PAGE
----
MaryMartha – Chiari Malformation
Watching television is usually scheduled relaxation time. But on an early spring day in 2010 for Pittsburgh native and avid dancer and singer MaryMartha Ford, it was anything but normal. After a long day at her job as a resident coordinator for a local university, she was watching some of her favorite shows when her face unexpectedly started to move on it’s own. Then, her jaw locked and she felt her throat start to close. She assumed the worst. “I thought I was having a stroke,” she said. “But then the symptoms went away and I wasn’t really sure what happened.”
Shortly after the first incident, she started having terrible headaches. But these were not an average headache, she explains. “It was like brain freeze, like I just bit into a huge scoop of ice cream and the pain just hits you, it was terrible.” Then, her face started to move on it’s own for a second time, and again she couldn’t open her mouth. “I knew something wasn’t right and it was time to go see what was wrong.”
MaryMartha visited her local primary care doctor, who after administering an MRI, diagnosed her with Chiari malformation
, a rare abnormality that causes part of the brain (the cerebellum) and brainstem to extend into the spinal canal. If left untreated, the disorder could progress and lead to serious complications.
The Path to UPMC
After being diagnosed with Chiari malformation, MaryMartha began searching online for help. “I was so scared and didn’t know what was going to happen to me, so I just started looking for help on my own,” she says. She soon found an online support group that helped answer some of the questions she had. But that wasn’t enough. She didn’t want to live the rest of her life dealing with her symptoms, which were currently being treated with medication.
After doing research online, she stumbled across the UPMC website and found inspiration. “They seemed like they had the most experience with this type of condition, so I figured I would just send my information and see what they could do,” she says. Within a few days, she was meeting with Dr. Robert Friedlander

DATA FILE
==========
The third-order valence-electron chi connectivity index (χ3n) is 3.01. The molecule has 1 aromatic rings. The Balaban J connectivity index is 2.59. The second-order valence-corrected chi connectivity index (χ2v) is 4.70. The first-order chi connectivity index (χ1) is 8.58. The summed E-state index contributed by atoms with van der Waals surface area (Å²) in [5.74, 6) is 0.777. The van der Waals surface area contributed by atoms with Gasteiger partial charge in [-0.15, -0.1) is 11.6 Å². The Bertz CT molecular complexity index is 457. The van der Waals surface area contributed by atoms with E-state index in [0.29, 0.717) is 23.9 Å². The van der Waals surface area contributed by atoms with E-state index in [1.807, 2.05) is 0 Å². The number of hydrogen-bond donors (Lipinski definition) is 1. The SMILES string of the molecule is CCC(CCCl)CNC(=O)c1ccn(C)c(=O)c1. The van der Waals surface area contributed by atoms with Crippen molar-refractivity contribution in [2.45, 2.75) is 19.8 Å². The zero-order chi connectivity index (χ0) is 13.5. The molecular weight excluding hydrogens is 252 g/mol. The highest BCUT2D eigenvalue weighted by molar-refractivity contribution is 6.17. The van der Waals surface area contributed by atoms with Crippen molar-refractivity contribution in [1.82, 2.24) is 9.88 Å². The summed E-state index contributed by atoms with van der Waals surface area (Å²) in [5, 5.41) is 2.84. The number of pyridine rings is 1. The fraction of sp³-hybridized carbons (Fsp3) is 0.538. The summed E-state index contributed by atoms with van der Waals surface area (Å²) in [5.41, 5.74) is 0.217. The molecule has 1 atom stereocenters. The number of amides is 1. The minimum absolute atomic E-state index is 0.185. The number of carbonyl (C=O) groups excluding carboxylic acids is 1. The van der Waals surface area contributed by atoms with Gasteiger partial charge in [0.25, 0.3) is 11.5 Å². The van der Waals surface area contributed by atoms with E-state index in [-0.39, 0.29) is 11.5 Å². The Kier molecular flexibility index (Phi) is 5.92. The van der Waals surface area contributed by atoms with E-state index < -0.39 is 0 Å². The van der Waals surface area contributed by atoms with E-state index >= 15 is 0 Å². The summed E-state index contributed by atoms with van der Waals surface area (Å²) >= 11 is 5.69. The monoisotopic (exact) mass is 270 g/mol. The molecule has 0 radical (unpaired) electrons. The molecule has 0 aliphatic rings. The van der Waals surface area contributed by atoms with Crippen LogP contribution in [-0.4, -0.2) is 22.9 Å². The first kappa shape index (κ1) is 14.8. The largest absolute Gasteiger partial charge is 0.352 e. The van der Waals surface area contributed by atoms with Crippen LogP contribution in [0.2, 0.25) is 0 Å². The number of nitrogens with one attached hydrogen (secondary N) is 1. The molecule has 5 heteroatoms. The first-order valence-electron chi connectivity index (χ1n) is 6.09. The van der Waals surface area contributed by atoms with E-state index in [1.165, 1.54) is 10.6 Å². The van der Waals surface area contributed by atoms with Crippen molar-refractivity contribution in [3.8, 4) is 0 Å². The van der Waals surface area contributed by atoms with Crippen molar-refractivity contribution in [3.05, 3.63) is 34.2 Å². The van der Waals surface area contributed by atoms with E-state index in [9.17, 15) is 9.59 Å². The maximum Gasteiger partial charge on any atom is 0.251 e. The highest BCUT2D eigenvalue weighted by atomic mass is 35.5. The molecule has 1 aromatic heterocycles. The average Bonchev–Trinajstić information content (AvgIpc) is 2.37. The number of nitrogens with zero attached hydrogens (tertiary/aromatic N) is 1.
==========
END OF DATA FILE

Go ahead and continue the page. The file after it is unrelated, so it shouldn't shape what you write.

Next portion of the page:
, Chairman of the Department of Neurosurgery, who had a dose of good news. “He took the time to go over my x-rays and explain why I was having these symptoms, and how they can be fixed through surgery,” she says. “He was so helpful and I knew that I was in the right hands.” Three months later, after she had organized all her life priorities, she was ready for surgery.
MaryMartha was in good spirits before her scheduled five-hour surgery. She was dancing and singing, and ready for it to get underway. “I wasn’t concerned at all because of the time I spent with Dr. Friedlander, I knew that he was the best of the best and he’ll make sure I’m OK.”
Dr. Friedlander was able to treat MaryMartha with Chiari decompression surgery
, where a small section of bone at the base of the skull is removed to give the brain more space and relieve pressure on the brainstem, cerebellum, and spinal cord. Shortly after the surgery, MaryMartha was already back on the road back to leading a normal life.
The day after surgery, MaryMartha was able to walk and already was experiencing relief from her symptoms. “Pretty much right after surgery, I started feeling better,” she says. “As the days and weeks went on, my pain and face movements were significantly less, and I was able to go back to work after five weeks had passed.”
Because there is no cure for Chiari malformation, MaryMartha will live with the condition for the rest of her life. But she is confident that after her surgery, her symptoms will be manageable. “I still have occasional symptoms and pain, but they are nothing like how it was before surgery,” she says. “I’ve always loved to dance and sing and I have no problem doing that now. The only thing I can’t do is ride a rollercoaster, and I’m fine with that!”
Our patient stories profile a number of patients who have had minimally invasive brain surgery at UPMC. Although everyone's care experience is unique, we hope that sharing these stories will help other prospective patients and their families better understand these procedures and their potential benefits.
MaryMartha's treatment and results may not be representative of all similar cases.